A legend was already in the making. Who is this prodigy? people wondered, on seeing her move like a will-o’-the-wisp. At first sight she might have looked like that typical girl with a special charm, but it was also equally evident that there was something much deeper in the way she moved.
“The Captain” – as she had been dubbed in the city’s flamenco circles – was on everyone’s lips, although her name was not to appear in print until the 1929 International Exposition. In the words of the critic Sebastià Gasch, who wrote for the Mirador weekly: “Picture a 14-year-old gypsy girl sitting on the chair, on the tablao [flamenco stage]. Carmencita: impassive, haughty and noble. And then comes the jump: the gypsy dances. Indescribable. Soul, pure soul…”
Barcelona soon became too small for her. Her name had already crossed borders, and in 1935 she made her début in the Coliseum Theatre in Madrid. This constituted her enthronement in Spain, although paradoxically it also heralded the end of her career there. The Civil War broke out in 1936 and she had to take her family and flee the country. They headed for Portugal, and from there to Argentina on a two-week sea voyage they would remember for the rest of their lives as an utter nightmare. The rest is history, or rather legend. She took Buenos Aires by storm and went on to conquer Latin America and the United States, culminating in a front cover on Life magazine and a private performance for President Roosevelt in the White House.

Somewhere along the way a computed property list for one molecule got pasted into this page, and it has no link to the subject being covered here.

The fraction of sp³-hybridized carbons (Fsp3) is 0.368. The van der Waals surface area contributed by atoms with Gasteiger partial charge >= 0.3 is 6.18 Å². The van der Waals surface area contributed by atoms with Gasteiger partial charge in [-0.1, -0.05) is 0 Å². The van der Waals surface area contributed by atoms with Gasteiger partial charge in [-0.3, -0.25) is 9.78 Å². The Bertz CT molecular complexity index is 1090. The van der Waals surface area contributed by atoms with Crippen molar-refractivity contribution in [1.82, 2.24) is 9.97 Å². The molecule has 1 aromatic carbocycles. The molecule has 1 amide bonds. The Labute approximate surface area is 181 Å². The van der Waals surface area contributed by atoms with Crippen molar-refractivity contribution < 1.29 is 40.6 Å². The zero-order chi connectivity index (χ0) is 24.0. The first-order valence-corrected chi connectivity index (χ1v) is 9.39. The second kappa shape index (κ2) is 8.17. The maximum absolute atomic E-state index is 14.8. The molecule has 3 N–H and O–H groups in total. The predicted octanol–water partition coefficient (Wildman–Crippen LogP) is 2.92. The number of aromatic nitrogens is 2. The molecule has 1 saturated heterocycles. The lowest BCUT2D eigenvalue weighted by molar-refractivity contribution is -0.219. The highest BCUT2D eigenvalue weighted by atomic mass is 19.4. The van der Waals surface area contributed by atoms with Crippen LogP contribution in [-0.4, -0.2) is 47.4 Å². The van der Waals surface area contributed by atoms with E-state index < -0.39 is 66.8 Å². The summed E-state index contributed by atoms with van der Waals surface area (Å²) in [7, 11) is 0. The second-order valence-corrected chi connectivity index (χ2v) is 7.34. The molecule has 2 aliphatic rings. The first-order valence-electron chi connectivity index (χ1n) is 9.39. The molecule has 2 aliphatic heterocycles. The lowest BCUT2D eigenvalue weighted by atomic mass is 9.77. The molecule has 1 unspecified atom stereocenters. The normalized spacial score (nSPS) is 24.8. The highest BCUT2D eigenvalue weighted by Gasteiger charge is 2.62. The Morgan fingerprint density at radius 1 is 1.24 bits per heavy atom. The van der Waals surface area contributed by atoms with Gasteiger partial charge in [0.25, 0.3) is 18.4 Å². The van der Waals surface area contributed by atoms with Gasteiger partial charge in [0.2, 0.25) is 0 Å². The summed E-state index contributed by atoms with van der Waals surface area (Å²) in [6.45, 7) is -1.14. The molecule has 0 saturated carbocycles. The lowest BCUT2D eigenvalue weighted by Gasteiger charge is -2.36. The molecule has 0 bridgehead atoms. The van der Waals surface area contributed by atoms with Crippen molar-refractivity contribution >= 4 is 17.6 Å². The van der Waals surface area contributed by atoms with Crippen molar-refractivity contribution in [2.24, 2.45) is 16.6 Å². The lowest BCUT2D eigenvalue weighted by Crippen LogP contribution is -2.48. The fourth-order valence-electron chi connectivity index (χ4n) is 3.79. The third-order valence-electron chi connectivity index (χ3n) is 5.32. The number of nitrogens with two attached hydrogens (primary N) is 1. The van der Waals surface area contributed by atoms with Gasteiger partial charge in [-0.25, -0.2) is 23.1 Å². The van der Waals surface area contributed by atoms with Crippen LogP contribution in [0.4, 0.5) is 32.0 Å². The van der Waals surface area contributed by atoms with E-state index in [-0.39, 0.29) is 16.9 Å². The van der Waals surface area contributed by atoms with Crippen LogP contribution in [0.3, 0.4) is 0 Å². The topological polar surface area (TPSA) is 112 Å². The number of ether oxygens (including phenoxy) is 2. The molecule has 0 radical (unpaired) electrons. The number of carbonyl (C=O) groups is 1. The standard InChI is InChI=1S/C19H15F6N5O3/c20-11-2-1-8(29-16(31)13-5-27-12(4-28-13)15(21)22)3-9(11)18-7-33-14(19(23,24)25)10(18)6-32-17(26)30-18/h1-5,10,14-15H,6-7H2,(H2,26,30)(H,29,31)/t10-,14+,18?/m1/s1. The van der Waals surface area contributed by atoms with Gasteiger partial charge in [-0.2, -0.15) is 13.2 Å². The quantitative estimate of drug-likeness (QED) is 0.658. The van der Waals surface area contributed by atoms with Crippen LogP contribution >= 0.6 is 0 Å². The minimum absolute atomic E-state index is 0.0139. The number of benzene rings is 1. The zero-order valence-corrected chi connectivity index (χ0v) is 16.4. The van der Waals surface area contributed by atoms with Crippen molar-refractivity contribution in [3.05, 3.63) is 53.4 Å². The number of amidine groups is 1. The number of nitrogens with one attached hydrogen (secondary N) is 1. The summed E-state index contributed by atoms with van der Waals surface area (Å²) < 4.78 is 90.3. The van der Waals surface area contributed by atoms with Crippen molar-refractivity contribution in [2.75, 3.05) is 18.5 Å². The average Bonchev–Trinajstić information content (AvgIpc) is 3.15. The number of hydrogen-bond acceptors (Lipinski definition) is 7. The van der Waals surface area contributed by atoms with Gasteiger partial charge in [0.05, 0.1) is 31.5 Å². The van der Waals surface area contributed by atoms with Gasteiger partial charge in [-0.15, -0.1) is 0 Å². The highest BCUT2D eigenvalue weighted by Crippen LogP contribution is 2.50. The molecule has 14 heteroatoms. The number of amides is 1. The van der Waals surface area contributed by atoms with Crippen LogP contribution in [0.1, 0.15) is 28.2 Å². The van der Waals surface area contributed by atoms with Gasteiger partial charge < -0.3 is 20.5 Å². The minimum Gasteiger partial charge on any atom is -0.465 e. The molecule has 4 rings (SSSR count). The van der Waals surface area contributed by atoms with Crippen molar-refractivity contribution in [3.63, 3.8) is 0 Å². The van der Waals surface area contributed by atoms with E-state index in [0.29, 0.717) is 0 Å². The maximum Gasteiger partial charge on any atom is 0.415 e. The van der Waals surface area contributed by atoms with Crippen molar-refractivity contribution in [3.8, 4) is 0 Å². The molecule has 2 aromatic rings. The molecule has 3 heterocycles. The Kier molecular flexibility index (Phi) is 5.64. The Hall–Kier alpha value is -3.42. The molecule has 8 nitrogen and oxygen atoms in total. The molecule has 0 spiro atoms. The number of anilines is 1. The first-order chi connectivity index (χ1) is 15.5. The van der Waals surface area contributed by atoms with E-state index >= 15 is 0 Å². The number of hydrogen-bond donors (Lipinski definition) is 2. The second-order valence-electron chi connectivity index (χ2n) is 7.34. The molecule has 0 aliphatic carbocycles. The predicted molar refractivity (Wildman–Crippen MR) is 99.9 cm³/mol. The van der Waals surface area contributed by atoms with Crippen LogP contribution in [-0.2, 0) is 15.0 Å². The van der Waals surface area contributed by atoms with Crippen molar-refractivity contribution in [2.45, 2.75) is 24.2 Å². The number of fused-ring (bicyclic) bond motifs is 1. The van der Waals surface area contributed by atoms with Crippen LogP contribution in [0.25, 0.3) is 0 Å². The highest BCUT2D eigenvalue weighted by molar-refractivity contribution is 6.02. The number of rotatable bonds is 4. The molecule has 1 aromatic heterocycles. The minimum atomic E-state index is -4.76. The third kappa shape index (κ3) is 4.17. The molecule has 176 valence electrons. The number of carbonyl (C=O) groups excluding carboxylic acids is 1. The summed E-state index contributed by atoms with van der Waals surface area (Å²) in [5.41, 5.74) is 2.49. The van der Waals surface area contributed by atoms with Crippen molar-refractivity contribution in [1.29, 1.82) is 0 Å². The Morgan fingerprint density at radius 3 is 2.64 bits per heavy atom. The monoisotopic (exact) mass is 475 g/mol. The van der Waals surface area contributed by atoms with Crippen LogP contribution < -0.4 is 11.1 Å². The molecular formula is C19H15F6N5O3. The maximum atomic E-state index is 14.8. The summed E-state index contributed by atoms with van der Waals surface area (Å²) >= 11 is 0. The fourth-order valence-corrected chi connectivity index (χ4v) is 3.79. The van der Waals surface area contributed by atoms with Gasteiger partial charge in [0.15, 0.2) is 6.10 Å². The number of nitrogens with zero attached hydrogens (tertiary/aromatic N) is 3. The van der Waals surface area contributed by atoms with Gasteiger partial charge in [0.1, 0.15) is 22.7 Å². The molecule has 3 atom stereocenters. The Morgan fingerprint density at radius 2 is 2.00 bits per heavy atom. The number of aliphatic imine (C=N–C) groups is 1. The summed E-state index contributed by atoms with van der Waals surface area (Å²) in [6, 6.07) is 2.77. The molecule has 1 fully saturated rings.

She returned to Spain with full honours in 1947, enshrouded in a saint-like halo. It seemed incredible that this slip of a woman, shy and almost fearful-looking, could have notched up such success and admiration. However, once she started dancing, pure astonishment ensued. The figure of Carmen Amaya must have been a godsend for Franco’s regime; she was a brilliant ambassador! Yet in truth, the art of that woman, a free spirit and a revolutionary, enormously humane, had little to do with Franco’s repressive, narrow-minded and provincial regime. Madrid, Barcelona, Seville, all the country’s main cities yearned for her, and while perhaps not everyone understood the way she danced, her success resounded everywhere, like the sound of her on-stage twisting and stamping. Then came Paris, followed by London, and back to America and Europe, and to London once again, where she danced for Queen Elizabeth. The following day, the front cover of The Times could hardly have been more emphatic: “Two Queens Face to Face.”